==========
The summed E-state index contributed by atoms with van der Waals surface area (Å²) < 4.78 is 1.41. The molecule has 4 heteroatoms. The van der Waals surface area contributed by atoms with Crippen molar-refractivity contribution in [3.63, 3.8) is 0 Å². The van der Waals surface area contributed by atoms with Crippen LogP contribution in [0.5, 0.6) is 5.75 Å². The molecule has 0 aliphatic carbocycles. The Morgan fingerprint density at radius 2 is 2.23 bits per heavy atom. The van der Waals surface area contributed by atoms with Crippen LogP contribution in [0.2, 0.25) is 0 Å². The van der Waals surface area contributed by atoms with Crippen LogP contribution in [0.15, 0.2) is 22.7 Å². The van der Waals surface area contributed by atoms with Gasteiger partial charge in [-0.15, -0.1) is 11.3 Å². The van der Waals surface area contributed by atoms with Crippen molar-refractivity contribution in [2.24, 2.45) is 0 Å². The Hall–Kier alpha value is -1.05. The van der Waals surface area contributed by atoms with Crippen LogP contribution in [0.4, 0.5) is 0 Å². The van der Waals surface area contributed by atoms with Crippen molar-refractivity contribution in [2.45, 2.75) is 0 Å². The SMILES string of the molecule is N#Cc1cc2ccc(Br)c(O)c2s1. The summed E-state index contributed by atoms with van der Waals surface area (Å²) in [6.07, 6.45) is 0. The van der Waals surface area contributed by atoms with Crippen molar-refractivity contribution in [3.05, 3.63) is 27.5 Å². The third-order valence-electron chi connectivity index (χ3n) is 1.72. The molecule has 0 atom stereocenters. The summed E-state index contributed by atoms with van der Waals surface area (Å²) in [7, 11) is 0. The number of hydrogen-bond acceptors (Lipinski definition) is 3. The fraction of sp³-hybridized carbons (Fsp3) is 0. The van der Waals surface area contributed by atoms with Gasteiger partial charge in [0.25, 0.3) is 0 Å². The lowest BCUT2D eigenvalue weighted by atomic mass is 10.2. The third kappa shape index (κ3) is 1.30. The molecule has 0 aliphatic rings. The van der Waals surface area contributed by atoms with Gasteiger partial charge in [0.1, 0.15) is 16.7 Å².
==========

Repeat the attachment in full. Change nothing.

The summed E-state index contributed by atoms with van der Waals surface area (Å²) < 4.78 is 1.41. The molecule has 4 heteroatoms. The van der Waals surface area contributed by atoms with Crippen molar-refractivity contribution in [3.63, 3.8) is 0 Å². The van der Waals surface area contributed by atoms with Crippen LogP contribution in [0.5, 0.6) is 5.75 Å². The molecule has 0 aliphatic carbocycles. The Morgan fingerprint density at radius 2 is 2.23 bits per heavy atom. The van der Waals surface area contributed by atoms with Crippen LogP contribution in [0.2, 0.25) is 0 Å². The van der Waals surface area contributed by atoms with Crippen LogP contribution in [0.15, 0.2) is 22.7 Å². The van der Waals surface area contributed by atoms with Gasteiger partial charge in [-0.15, -0.1) is 11.3 Å². The van der Waals surface area contributed by atoms with Crippen molar-refractivity contribution in [2.24, 2.45) is 0 Å². The Hall–Kier alpha value is -1.05. The van der Waals surface area contributed by atoms with Crippen LogP contribution in [0.4, 0.5) is 0 Å². The van der Waals surface area contributed by atoms with Crippen molar-refractivity contribution in [2.45, 2.75) is 0 Å². The SMILES string of the molecule is N#Cc1cc2ccc(Br)c(O)c2s1. The summed E-state index contributed by atoms with van der Waals surface area (Å²) in [6.07, 6.45) is 0. The van der Waals surface area contributed by atoms with Crippen molar-refractivity contribution in [3.05, 3.63) is 27.5 Å². The third-order valence-electron chi connectivity index (χ3n) is 1.72. The molecule has 0 atom stereocenters. The summed E-state index contributed by atoms with van der Waals surface area (Å²) in [7, 11) is 0. The number of hydrogen-bond acceptors (Lipinski definition) is 3. The fraction of sp³-hybridized carbons (Fsp3) is 0. The van der Waals surface area contributed by atoms with Gasteiger partial charge in [0.25, 0.3) is 0 Å². The lowest BCUT2D eigenvalue weighted by atomic mass is 10.2. The third kappa shape index (κ3) is 1.30. The molecule has 0 aliphatic rings. The van der Waals surface area contributed by atoms with Gasteiger partial charge in [0.1, 0.15) is 16.7 Å².